CMA vs CPA

As a CMA, I am frequently asked why I chose CMA over the CPA. Not surprisingly, there tends to be quite a bit of confusion over the two accounting designations. I figured the best way to explain my choice is by breaking down the key differences and advantages between the two designations, so you can make an informed decision on which is best for you.

CMA vs CPA Requirements

To help differentiate the two designations I have provided a chart below to show the differing requirements:

CMA

CPA

Number of Parts 2 4
Exam Fees $900 (may vary) $873.20 (may vary)
Testing Windows Jan, Feb, May, June, Sept, Oct Jan, Feb, Apr, May, July, Aug, Oct, Nov
Average Pass Rate on First Try 35% 48%
Continuing Education Requirements 30 hours/year Approximately 40 hours/year depending on the state
Experience Requirements 2 years of Financial Management Typically 1-2 years under the supervision of a licensed CPA, but varies depending on state

 

At one point the CMA exam was a four-part exam just like the CPA. That was until the IMA (Institute of Management Accountants) decided to condense them into only two parts. In large part to this decision, the exams became a lot harder as it now had to cover much more content in each exam.

Though a deterrent to many, one of the reasons I chose to become a CMA was the fact that it went from a 4-part to a 2-part exam. Another reason was prior to obtaining my CMA credential, I was working as a Corporate Controller. This position allowed me to fulfill the financial management experience requirement for the CMAs. If I chose the CPA, I would have needed to find another job where I could work under a CPA for a year or two, and that wasn’t an option I was interested in.

Finally, learning about taxes and performing audits did not appeal to me. I do however, have many colleagues who enjoy working in both of those fields. The trick is deciphering which certification is best suited for you by understanding which areas in accounting or finance you can see yourself working in. More importantly, you want to choose a path that allows you to work in an area you truly enjoy.

CMA vs CPA Exam Content

Simply put, the CMA focuses on business analysis and strategy, and corporate financial management. The CPA focuses on taxes, compliance, financial reporting and audit.

Both exams are designed to test candidates knowledge of each designations core strengths and this could be considered the main difference between CMA and CPA.

As far as testing goes, here is what is covered in each Part for both the CMA and CPA exam.

CMA Exam Parts

CPA Exam Parts

Part 1: Financial Reporting, Planning, Performance and Control BEC: Business Environment & Concepts
Part 2: Financial Decision Making FAR: Financial Accounting & Reporting
AUD: Audit & Attestation
REG: Regulation

As I was already working in management accounting, it was fitting for me to obtain the CMA versus the CPA. Along with the above core differences and the fact that I prefer to work in private accounting, the CMA made more sense for me personally.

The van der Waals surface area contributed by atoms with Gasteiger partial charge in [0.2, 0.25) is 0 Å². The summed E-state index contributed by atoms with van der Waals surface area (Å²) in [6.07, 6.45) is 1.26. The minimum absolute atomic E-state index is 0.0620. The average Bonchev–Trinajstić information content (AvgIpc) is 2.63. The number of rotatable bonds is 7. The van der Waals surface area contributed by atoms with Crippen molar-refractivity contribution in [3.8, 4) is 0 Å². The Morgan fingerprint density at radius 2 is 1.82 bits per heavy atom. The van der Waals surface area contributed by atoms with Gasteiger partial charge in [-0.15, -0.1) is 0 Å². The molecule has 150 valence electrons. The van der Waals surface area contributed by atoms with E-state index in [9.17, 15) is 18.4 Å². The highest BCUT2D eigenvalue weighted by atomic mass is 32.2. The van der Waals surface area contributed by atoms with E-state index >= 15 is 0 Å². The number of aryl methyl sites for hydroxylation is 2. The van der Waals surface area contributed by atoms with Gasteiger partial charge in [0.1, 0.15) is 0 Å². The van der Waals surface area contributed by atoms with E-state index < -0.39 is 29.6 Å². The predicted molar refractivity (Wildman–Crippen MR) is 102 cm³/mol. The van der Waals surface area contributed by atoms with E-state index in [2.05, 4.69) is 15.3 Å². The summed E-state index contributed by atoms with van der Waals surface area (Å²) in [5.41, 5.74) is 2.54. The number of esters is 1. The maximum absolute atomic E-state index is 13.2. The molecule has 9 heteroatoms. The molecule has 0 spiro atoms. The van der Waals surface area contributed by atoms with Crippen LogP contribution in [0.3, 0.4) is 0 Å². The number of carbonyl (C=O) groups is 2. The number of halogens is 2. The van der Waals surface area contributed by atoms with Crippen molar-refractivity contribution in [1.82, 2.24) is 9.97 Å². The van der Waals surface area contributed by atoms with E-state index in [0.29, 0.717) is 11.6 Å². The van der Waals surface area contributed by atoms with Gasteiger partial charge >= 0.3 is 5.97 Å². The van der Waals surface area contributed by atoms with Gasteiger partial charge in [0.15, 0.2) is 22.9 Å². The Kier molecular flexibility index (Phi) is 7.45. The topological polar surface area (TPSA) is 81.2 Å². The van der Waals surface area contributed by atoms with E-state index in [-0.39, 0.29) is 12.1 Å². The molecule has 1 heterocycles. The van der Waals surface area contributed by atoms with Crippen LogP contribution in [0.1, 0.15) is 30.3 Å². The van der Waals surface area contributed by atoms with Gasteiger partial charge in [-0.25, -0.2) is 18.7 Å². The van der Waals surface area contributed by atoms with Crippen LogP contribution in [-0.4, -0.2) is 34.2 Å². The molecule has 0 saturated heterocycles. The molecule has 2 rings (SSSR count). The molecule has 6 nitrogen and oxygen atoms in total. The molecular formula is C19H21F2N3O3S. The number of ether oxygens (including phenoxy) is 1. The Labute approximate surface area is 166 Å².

CMA vs CPA Salary

There are factors such as a job title, years of experience, industry, and age that have a direct impact on how much CPAs and CMAs earn.

Below you can see how these factors affect salary, according to a 2011 salary survey conducted by the IMA (Institute of Management Accountants).

Age

No CPA or CMA

CMA

CPA

19-29 $52,124 $59,812 $60,417
30-39 $79,246 $93,495 $85,052
40-49 $104,278 $118,553 $108,956
50-59 $104,072 $119,591 $120,777
60 and over $108,409 $106,334 $128,767
All $95,823 $111,037 $115,052

The important take away from this chart is that by obtaining a certification (both CMA or CPA), it is more financially advantageous than choosing to obtain neither designation.

CMA or CPA – Which is right for you?

The designation that is the best for you is the one that will take your career to where you want it to be. It is important to take some time to self reflect and really think of which areas you excel at and enjoy. Once you’ve figured that out, you’ll know which designation is best suited for you.

It is important to remember that the CPA’s core strengths are in taxes, compliance, reporting, and audit, while the CMA’s are in business analysis, strategy, and corporate financial management.

If you’re leaning towards the CPA, Crush the CPA Exam is the most comprehensive and up-to-date resource you will find online. Founder, Bryce, is the most helpful CPA I know and will literally help you crush the CPA Exam on your first try!

However, if you are interested in the CMA, I can help answer any questions and provide further information if you need it. 

Whichever designation you choose, it will be one of the best investments you’ll ever make for yourself. Certified professionals command higher salaries, respect from peers, and are more likely to receive a promotion.

For more information on how I can help you pass the CMA exam on the first try, check out my highly successful online training program

Comment below and share which designation you’ll go for and why. I’d like to hear from you 🙂 

Cheers,

signature_pic